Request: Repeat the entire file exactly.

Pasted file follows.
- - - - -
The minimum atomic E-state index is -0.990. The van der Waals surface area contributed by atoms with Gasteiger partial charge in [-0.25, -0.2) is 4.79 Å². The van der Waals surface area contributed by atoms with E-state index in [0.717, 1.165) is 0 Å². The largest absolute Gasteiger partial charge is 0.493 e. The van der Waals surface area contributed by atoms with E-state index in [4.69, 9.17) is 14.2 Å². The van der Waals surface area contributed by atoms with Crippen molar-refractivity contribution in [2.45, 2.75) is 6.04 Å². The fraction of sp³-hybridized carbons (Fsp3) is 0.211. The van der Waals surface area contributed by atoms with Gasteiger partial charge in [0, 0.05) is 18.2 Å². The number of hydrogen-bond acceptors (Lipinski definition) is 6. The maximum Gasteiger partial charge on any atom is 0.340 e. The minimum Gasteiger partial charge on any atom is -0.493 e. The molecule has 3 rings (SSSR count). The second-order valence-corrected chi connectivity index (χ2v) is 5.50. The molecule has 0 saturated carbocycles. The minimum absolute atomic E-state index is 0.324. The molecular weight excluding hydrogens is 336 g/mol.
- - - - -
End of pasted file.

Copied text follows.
The minimum atomic E-state index is -0.990. The van der Waals surface area contributed by atoms with Gasteiger partial charge in [-0.25, -0.2) is 4.79 Å². The van der Waals surface area contributed by atoms with E-state index in [0.717, 1.165) is 0 Å². The largest absolute Gasteiger partial charge is 0.493 e. The van der Waals surface area contributed by atoms with E-state index in [4.69, 9.17) is 14.2 Å². The van der Waals surface area contributed by atoms with Crippen molar-refractivity contribution in [2.45, 2.75) is 6.04 Å². The fraction of sp³-hybridized carbons (Fsp3) is 0.211. The van der Waals surface area contributed by atoms with Gasteiger partial charge in [0, 0.05) is 18.2 Å². The number of hydrogen-bond acceptors (Lipinski definition) is 6. The maximum Gasteiger partial charge on any atom is 0.340 e. The minimum Gasteiger partial charge on any atom is -0.493 e. The molecule has 3 rings (SSSR count). The second-order valence-corrected chi connectivity index (χ2v) is 5.50. The molecule has 0 saturated carbocycles. The minimum absolute atomic E-state index is 0.324. The molecular weight excluding hydrogens is 336 g/mol.